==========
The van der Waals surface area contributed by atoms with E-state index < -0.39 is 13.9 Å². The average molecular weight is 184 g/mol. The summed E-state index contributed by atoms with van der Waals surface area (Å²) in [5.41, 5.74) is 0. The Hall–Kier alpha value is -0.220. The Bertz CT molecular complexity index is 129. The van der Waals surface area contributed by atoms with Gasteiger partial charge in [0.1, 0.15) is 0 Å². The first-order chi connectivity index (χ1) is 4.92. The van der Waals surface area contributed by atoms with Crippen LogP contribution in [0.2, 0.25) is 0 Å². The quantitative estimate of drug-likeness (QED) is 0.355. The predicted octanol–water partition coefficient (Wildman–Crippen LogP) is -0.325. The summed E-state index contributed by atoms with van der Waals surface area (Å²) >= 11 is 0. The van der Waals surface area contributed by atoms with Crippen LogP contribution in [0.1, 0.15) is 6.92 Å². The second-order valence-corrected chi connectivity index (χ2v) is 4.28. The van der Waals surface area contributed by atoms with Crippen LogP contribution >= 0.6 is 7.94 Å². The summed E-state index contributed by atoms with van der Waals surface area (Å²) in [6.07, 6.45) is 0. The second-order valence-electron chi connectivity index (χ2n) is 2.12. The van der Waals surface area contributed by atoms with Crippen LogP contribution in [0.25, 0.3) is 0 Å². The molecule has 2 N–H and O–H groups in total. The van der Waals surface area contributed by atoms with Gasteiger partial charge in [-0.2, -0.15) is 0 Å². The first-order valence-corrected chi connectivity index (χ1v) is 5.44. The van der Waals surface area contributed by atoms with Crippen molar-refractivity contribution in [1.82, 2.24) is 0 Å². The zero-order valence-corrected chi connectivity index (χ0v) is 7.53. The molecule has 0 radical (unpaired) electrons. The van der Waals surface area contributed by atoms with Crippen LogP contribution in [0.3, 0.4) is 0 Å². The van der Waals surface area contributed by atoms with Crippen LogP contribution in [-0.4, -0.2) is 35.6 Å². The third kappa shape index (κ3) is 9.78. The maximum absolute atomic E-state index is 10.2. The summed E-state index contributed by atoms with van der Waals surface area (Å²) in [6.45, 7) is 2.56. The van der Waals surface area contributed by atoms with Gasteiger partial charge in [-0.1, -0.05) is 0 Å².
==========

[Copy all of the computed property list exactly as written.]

The van der Waals surface area contributed by atoms with E-state index < -0.39 is 13.9 Å². The average molecular weight is 184 g/mol. The summed E-state index contributed by atoms with van der Waals surface area (Å²) in [5.41, 5.74) is 0. The Hall–Kier alpha value is -0.220. The Bertz CT molecular complexity index is 129. The van der Waals surface area contributed by atoms with Gasteiger partial charge in [0.1, 0.15) is 0 Å². The first-order chi connectivity index (χ1) is 4.92. The van der Waals surface area contributed by atoms with Crippen LogP contribution in [0.2, 0.25) is 0 Å². The quantitative estimate of drug-likeness (QED) is 0.355. The predicted octanol–water partition coefficient (Wildman–Crippen LogP) is -0.325. The summed E-state index contributed by atoms with van der Waals surface area (Å²) >= 11 is 0. The van der Waals surface area contributed by atoms with Crippen LogP contribution in [0.1, 0.15) is 6.92 Å². The second-order valence-corrected chi connectivity index (χ2v) is 4.28. The van der Waals surface area contributed by atoms with Crippen LogP contribution >= 0.6 is 7.94 Å². The summed E-state index contributed by atoms with van der Waals surface area (Å²) in [6.07, 6.45) is 0. The second-order valence-electron chi connectivity index (χ2n) is 2.12. The van der Waals surface area contributed by atoms with Crippen LogP contribution in [0.25, 0.3) is 0 Å². The molecule has 2 N–H and O–H groups in total. The van der Waals surface area contributed by atoms with Gasteiger partial charge in [-0.2, -0.15) is 0 Å². The first-order valence-corrected chi connectivity index (χ1v) is 5.44. The van der Waals surface area contributed by atoms with Crippen molar-refractivity contribution in [1.82, 2.24) is 0 Å². The zero-order valence-corrected chi connectivity index (χ0v) is 7.53. The molecule has 0 radical (unpaired) electrons. The van der Waals surface area contributed by atoms with Crippen LogP contribution in [0.3, 0.4) is 0 Å². The van der Waals surface area contributed by atoms with Crippen LogP contribution in [-0.4, -0.2) is 35.6 Å². The third kappa shape index (κ3) is 9.78. The maximum absolute atomic E-state index is 10.2. The summed E-state index contributed by atoms with van der Waals surface area (Å²) in [6.45, 7) is 2.56. The van der Waals surface area contributed by atoms with Gasteiger partial charge in [-0.1, -0.05) is 0 Å².